Third Sunday of Advent (Year C)

Zephyr 3:14-18; Phil 4:4-7; Luke 3:10-18

An Old Russian story tells of a farmer named Diametric who, like Simeon in the gospel of St. Luke (2:26), wishes to see God face to face before he dies. He prays to St. Nikolai who promises to grant his wish. The saint goes on to specify the place and the day of the encounter.

As the time for encounter draws near, Diametric sets out on his long journey. He has only one thing in mind: his appointment with God. But along the road, he meets an old farmer whose cart has broken down. Now he has dilemma: must he stop to help the farmer or hurry on to his appointment with God? His kind heart wins and he stays to fix the farmer’s cart. It takes him hours to finish the task and he never makes it to the meeting place.

That night, St. Nikolai appears to him in a dream and says: “My friend, you have encountered the Lord. It happened when you helped that unknown man in need.”

Last Sunday’s gospel, John the Baptist was telling the people to repent in preparation for the coming of the Lord, the Messiah. The teaching of St. John touched their hearts. That is why in today’s gospel, they ask St. John what to do while waiting for the coming of the Lord. The answer of St. John is to challenge people generosity and sense of fairness so that others may have reason to rejoice. Give bread to the hungry and clothes to those who have none. When the tax collectors ask what to do, John tells them to keep to the going rate without over-taxing people in order to cream off the extra arithmetic for themselves. People are burdened enough. Be just. To the soldiers, St. John tells them not to use their position as a weapon for their own reward. Be content with your pay and stop stealing from the poor and the weak. In others the time of Advent is a time of action.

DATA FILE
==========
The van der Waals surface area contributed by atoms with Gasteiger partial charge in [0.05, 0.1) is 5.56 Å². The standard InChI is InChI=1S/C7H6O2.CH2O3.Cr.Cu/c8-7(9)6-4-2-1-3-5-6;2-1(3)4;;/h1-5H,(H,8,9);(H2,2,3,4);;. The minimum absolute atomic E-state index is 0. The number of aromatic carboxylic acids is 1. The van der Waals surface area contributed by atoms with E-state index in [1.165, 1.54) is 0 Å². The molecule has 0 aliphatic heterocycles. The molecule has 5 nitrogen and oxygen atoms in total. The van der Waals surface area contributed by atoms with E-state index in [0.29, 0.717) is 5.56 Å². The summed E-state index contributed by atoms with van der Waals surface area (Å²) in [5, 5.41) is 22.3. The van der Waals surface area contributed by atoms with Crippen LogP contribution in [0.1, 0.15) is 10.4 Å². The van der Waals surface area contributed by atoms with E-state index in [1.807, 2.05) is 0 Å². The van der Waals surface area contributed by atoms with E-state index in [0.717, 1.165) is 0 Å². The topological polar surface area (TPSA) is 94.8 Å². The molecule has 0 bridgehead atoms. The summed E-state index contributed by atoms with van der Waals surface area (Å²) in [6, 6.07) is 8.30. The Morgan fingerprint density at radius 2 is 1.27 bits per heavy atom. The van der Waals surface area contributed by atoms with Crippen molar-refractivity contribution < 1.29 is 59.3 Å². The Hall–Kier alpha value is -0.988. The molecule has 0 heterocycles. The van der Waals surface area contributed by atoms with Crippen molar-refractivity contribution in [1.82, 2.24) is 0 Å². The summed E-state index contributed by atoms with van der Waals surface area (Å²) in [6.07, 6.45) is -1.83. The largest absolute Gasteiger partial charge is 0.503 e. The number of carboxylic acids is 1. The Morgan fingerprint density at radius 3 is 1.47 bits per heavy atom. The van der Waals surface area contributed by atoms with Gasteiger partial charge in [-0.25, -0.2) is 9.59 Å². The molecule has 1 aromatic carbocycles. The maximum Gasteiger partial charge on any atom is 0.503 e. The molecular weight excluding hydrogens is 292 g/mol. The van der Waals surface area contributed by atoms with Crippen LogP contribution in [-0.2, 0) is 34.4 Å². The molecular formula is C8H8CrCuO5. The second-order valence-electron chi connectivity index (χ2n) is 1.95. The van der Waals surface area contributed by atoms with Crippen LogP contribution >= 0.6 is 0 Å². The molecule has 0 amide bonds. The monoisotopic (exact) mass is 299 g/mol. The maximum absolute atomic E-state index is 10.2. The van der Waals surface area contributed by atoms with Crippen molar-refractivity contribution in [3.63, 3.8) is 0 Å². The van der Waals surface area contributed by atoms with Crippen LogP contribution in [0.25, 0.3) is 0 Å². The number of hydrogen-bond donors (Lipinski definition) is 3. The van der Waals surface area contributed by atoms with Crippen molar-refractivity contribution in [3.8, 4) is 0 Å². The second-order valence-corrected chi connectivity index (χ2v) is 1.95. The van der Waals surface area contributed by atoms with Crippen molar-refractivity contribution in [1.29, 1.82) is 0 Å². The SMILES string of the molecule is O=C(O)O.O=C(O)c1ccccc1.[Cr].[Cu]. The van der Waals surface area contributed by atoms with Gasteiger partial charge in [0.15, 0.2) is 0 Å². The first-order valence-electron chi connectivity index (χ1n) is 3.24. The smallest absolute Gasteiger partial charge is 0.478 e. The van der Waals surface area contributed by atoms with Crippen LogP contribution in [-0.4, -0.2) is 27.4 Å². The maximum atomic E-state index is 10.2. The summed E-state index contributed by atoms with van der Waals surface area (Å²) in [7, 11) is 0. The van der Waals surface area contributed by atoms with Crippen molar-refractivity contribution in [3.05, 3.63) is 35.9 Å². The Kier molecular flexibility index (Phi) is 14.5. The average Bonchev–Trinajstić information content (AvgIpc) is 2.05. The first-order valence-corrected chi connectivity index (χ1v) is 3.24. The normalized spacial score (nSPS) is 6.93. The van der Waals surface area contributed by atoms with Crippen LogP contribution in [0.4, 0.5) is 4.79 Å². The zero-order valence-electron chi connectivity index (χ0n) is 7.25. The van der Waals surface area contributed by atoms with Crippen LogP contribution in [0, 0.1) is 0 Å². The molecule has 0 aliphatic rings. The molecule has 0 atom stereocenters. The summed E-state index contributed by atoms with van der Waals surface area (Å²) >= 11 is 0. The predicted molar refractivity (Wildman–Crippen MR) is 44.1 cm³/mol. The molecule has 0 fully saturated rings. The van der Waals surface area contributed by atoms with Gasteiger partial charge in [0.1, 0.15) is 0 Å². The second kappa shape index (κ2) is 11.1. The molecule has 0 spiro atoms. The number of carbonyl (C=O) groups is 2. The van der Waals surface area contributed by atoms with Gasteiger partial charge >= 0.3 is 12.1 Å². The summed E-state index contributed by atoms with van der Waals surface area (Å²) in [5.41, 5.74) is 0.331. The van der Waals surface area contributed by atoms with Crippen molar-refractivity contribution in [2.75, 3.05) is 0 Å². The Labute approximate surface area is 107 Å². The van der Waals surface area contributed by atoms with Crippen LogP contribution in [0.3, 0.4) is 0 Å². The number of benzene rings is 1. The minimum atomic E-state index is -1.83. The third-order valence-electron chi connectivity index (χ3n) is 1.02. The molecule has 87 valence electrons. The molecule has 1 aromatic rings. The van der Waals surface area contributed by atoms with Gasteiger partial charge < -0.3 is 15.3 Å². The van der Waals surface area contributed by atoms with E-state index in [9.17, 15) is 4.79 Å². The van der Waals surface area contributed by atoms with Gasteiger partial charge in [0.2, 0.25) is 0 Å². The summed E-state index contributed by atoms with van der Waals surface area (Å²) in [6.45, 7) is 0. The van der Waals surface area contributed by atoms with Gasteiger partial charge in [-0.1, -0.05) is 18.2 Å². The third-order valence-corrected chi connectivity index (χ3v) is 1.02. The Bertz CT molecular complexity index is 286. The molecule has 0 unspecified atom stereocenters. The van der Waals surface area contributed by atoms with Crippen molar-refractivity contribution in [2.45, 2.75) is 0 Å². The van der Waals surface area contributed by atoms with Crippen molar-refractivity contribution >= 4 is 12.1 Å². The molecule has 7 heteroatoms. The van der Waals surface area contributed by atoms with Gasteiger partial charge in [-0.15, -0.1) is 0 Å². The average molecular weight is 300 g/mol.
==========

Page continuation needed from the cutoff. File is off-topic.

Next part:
St. John is telling us today that membership in the church, knowing the doctrine of the Church and the Bible, being baptized and going to Mass on Sundays are not enough. We must do something like a tree that bears good fruit.

Fr. Paul Foulon, C.I.C.M. in his homily book had said that we could not be believers in our minds and in our words. Our beliefs must be visible in our social contacts and in our concern for others. The repentance that we made during this Advent has to be expressed in actions. It is because St John did not call people to a Bible study, a miracle crusade, a physical penance or a prayer meeting. Of course these things are also important. But He tells them to do well what is expected of him. If people are attracted to other sects or stay away from the church, may be because we do not do, as Catholics, what is expected of us: love our neighbor, obey God’s commandments, celebrate beautiful liturgies, share responsibility with the community members and make them feel they are the church.